Lisa Crispin presented a keynote titled “Limbo lower now: An agile approach to defect management” today at the Agile Testing Days 2010 in Berlin today. She compared defect management to Limbo dancing where the bar is progressively lowered. “We want to lower the bar and reduce defects”, said Crispin.

The traditional view for defects is that teams want to track and keep a record of them to perform analysis such as defect rates and root cause analysis. Many of the traditional advantages of defect tracking systems do not apply to agile development, said Crispin. Metrics, traceability, knowledge base of past defects and prioritisation are handled better with other tools in agile teams, such as unit tests, continuous integration and task cards. This makes the use of defect tracking tools on agile projects a bit controversial.

In the lean and agile view on software development, defect queues are queues of rework, and waste (Poppendieck). The lean approach is to write a test to confirm a defect, fix it and the test will prevent it from re-occurring. Teams using these processes treat bugs as technical debt.

As some potential uses for traditional defect tracking systems in agile teams, Crispin mentioned coordinating distributed/large teams and giving customers access and visibility over system issues. “If you’re using post-its or cards on the wall, people in other location can’t see that”, said she.

Offering an alternative perspective to bugs, she quoted Antony Marcano saying that defect reports are missed features and misbehaviour of the system. Bugs can point to missing features, so a defect tracking system can help identify them, but defect tracking systems are not necessarily the best tools for the job.

Instead of logging bugs, she advised writing tests to confirm the bugs. This is a good opportunity for the team to practice writing good tests, which they can apply later for test-first development. (This is the idea behind Defect Driving Development approach to teaching TDD). “Tests that reproduce bugs can be used as a good communication tool between developers and testers”, said Crispin.

Crispin said that choosing the right way to track or solve defects should be a team problem, that each team should understand their real needs and choose a solution by team consensus. Crispin advised teams to experiment. Some good ideas to experiment with are:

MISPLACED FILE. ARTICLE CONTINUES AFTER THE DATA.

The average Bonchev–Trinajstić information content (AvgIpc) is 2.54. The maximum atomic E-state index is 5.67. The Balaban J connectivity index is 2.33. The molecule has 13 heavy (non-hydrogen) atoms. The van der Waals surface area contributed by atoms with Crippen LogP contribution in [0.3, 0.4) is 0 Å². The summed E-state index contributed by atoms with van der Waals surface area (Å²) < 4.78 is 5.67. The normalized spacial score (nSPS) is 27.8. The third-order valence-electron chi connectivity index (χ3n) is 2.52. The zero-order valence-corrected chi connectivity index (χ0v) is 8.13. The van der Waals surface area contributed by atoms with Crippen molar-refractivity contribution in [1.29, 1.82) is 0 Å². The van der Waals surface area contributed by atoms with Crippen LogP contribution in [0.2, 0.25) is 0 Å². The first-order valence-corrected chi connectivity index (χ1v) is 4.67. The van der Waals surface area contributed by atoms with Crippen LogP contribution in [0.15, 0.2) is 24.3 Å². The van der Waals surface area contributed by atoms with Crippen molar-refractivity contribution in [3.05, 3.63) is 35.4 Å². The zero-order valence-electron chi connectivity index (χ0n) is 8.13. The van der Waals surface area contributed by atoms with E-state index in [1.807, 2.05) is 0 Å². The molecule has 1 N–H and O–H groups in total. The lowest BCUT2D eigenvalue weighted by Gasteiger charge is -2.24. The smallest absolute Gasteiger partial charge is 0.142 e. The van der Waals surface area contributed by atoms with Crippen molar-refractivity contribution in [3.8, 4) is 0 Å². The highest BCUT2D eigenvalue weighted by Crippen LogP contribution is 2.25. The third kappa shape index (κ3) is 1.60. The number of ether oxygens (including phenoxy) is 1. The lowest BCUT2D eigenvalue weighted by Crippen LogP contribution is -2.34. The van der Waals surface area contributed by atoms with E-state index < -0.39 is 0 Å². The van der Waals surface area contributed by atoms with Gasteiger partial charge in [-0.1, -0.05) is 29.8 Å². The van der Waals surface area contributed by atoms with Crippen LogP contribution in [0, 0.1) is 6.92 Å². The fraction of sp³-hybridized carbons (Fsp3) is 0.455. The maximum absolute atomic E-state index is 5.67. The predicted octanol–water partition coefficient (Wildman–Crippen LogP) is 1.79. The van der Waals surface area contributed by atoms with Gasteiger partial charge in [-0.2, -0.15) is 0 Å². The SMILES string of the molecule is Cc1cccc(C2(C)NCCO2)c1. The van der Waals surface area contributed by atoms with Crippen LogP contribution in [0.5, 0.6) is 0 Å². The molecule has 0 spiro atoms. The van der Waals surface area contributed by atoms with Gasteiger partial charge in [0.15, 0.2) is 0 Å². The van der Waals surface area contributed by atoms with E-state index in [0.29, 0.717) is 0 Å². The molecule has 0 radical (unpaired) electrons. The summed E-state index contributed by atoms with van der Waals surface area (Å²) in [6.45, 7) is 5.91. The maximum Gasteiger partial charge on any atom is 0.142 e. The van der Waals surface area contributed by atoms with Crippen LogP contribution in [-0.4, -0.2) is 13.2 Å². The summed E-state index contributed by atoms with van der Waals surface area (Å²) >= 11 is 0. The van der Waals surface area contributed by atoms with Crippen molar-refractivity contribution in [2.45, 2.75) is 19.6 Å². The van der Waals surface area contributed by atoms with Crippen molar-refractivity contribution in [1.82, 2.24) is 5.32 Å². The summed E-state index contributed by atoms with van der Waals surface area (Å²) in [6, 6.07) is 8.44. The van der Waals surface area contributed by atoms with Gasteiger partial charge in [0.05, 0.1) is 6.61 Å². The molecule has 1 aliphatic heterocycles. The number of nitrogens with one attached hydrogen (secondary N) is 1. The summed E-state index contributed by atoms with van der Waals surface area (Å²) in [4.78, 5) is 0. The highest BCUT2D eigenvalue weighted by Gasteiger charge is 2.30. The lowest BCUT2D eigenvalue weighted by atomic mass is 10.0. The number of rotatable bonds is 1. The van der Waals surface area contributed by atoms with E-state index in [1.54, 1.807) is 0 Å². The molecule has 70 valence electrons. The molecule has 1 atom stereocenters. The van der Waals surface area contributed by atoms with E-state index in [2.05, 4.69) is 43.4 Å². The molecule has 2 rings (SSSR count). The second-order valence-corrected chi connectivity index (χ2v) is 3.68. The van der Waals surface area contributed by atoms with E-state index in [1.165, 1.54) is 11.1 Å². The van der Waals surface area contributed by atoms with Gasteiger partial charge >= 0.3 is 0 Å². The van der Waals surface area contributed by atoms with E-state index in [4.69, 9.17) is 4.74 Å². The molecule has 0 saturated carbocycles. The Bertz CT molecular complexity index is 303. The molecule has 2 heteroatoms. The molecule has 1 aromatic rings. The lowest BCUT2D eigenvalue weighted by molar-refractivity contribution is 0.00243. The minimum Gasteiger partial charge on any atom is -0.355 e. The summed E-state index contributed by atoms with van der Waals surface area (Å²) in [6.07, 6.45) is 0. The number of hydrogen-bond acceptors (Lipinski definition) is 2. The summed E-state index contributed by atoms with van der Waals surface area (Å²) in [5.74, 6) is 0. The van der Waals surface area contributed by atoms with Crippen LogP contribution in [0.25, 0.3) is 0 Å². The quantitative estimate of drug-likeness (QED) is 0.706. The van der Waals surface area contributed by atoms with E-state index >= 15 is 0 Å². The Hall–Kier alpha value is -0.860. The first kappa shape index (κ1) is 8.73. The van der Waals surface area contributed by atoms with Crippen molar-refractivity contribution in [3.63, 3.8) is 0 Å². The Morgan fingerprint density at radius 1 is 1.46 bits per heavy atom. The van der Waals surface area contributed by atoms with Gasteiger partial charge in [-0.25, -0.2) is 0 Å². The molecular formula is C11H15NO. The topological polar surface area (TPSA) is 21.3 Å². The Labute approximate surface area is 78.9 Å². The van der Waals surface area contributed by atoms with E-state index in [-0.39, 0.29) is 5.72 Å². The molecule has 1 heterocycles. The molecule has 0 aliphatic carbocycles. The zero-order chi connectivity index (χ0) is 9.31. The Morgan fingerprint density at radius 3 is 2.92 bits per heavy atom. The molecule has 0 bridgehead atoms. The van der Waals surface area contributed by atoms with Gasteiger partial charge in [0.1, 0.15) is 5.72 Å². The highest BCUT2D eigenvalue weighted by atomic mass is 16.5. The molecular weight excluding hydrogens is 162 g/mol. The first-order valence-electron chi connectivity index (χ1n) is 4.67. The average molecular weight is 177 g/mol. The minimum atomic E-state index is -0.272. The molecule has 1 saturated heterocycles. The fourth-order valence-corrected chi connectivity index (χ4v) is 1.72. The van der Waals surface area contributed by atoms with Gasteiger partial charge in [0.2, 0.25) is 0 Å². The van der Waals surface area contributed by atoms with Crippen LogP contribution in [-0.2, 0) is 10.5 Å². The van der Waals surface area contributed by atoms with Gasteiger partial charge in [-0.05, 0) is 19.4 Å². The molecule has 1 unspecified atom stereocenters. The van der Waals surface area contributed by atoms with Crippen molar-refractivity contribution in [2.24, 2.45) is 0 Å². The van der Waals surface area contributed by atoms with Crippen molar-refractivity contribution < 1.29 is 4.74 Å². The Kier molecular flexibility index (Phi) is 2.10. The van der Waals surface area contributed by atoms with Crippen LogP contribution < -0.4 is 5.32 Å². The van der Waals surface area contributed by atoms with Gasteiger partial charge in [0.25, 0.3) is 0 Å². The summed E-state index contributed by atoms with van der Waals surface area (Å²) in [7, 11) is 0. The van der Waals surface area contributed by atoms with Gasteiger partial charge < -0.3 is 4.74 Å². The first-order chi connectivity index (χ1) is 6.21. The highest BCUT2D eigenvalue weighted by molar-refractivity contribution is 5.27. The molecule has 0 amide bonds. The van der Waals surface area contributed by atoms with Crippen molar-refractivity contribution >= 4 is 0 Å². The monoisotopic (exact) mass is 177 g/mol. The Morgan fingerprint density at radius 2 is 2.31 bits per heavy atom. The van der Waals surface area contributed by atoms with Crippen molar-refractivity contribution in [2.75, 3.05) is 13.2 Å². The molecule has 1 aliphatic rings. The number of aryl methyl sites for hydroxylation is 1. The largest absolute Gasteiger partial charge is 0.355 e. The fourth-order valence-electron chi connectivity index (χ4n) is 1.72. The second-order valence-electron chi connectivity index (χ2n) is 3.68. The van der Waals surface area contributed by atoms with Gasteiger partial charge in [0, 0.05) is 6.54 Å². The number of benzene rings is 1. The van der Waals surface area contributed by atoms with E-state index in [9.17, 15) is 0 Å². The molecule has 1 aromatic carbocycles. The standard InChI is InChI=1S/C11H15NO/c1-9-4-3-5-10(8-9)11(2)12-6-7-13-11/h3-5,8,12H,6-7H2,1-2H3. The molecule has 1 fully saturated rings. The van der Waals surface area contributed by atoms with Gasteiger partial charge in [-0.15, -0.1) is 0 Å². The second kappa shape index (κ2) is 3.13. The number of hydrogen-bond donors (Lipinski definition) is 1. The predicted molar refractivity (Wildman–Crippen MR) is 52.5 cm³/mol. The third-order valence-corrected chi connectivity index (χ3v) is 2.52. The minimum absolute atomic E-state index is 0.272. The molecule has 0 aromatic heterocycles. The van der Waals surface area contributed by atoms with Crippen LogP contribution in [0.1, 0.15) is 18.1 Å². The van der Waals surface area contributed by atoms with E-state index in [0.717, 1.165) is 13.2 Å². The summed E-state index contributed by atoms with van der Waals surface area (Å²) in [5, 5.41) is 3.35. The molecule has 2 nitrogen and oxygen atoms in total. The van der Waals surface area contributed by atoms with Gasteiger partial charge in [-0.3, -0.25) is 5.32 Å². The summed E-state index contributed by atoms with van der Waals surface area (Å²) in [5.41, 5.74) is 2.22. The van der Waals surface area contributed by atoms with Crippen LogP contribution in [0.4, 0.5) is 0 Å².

• Try starting out without a defect tracking system
  • Try to turn bugs into stories
  • Set rules such as "no more than 10 bugs at once"
  • Try to fix all bugs immediately
  • Make bug cards visible
  • Prevent bugs in the first place

Crispin’s team uses a defect tracking system for production bugs. For problems caught in development they just communicate the issues and not track them. “A problem caught in development is not a bug” said she, as the team is still working on it. When they find such a bug it is usually fixed straight away. If the team decides not to fix it immediately, it is put on a task card.

Not all bugs need to be tracked, though. Crispin gave an example of when her team spent an iteration fixing low priority bugs, and the business users were surprised by that – they preferred to have new functionality built in and did not care that much about low priority bugs. Tracking bugs that nobody cares about is waste in the process. On the other hand, she said that sometimes they push back and explain to customers that some lower priority bugs should be fixed because the team will be able to move faster later.

Related to metrics, Crispin said that her team values trends and goals more than actual metrics. She gave an example as of a goal: “no more than 6 bugs in production over the next six months”. They use the goals to measure how they are doing and decide whether to change the process.